Pet Overpopulation
In the United States, more than 70,000 puppies and kittens are born each day because of the uncontrolled breeding of pets. Add the offspring of stray and abandonded animals to that number, and the total becomes even more staggering. When these figures are compared to the 10,000 humans born daily in the U.S., it becomes obvious that there can never be enough homes for so many animals. In fact, it is estimated that only one out of every four animals in this country lives a healthy, safe, contented life. As for the estimated 12 million dogs and cats that end up in America's shelters, 65% to 85% are destroyed each year (and another estimated 10 to 15 million animals are starving on the streets).
Of the 50,000 dogs and cats that end up in animal shelters and pounds in Albuquerque and the surrounding areas, about 25,000 are euthanized every year. And these figures do not include the countless animals that wander homeless on the streets and countryside.

REMEMBER: This is not just a problem of statistics -- every single pet is an individual life.

WHAT ARE THE CONSEQUENCES OF PET OVERPOPULATION?

1. Too many pets for too few good homes.
2. The acceptance of cruelty to animals in our society.
3. The stress that caring shelter workers suffer as they are forced to kill healthy, adoptable animals.
4. And increase in so-called viciousness in dog breeds attributed to irresponsible breeding without regard for temperament.
5. An increase in taxes to generate funds needed to deal with the problems of pet overpopulation.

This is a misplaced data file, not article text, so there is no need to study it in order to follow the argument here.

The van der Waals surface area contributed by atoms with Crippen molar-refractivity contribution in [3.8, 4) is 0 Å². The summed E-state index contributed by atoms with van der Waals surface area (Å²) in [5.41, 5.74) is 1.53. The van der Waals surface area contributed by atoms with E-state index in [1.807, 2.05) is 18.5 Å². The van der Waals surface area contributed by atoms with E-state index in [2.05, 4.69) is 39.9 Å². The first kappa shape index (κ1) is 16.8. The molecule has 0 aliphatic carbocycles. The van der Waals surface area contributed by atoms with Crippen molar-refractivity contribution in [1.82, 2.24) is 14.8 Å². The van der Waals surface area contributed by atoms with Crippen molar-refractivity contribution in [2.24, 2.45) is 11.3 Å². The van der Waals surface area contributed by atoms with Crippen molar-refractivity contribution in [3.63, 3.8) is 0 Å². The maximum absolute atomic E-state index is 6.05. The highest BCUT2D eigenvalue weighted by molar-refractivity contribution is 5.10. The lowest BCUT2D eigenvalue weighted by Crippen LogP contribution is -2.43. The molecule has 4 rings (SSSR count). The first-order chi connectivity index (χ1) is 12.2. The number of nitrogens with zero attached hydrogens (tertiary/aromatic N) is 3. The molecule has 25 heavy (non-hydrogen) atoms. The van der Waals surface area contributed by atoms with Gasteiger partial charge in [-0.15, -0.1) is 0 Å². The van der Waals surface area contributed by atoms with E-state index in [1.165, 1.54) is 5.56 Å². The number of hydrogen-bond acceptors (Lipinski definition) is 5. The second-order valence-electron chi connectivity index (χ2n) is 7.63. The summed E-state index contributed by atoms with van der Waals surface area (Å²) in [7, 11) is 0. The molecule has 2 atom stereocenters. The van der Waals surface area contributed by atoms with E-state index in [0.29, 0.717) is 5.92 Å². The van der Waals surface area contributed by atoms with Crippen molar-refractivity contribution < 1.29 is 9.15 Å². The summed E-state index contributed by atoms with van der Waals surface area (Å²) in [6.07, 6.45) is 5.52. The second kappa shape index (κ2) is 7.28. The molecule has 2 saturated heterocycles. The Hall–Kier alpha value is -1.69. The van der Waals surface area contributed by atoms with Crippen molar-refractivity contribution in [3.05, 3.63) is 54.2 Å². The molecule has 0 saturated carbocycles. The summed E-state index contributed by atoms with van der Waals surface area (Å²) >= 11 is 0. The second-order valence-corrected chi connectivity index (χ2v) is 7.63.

6. Because the state of New Mexico does not prohibit "pound seizure," shelters become cheap sources of animals for use in laboratory experiments (pound seizure does not apply to private animal shelters that do not receive government funding).

WHAT CAN BE DONE TO HELP ALLEVIATE PET OVERPOPULATION?
Given the fact that in just a few years, because of short pregnancies and large litters, one female dog or cat and her offspring can be the source of literally thousands of offspring, supporting the spaying or neutering of even one pet can make an incredible difference. Communities that have implemented progressive spay and neuter programs can reduce the number of animals being impounded euthanized by 30 to 60 percent. For example: the number of animals handled by the Los Angeles shelter was about 145,000 before three spay/neuter clinics were opened in 1971; just ten years later, that number was reduced by 44%. In San Francisco, 20,846 dogs and cats were impounded in 1985, but that number dropped by 38% in 1995 after implementation of a progressive program to create a "no-kill city."

HOW CAN WE SOLVE THE PET OVERPOPULATION PROBLEM?
1. Enact legislation and ordinances to require that every pet adopted from animal shelters or rescue organizations be sterilized within a certain period of time. (New Mexico does have a law which requires dogs and cats adopted from animal shelters to be spayed or neutered; this includes stray animals being reclaimed by their owners, unless the onwers purchase a special breeder permit.)

2. Enact differential licensing laws that substantially increase fees for pets who have not been spayed or neutered and provide owners with an incentive to sterilize their animals.

3. Reduce spay/neuter fees and offer assistance to make spaying and neutering less of a financial burden to pet owners.

4. Increase education about the benefits of spaying/neutering.

5.Keep your pet from getting lost or stolen by following leash laws, keeping animals indoors when you're not around and fencing your yard.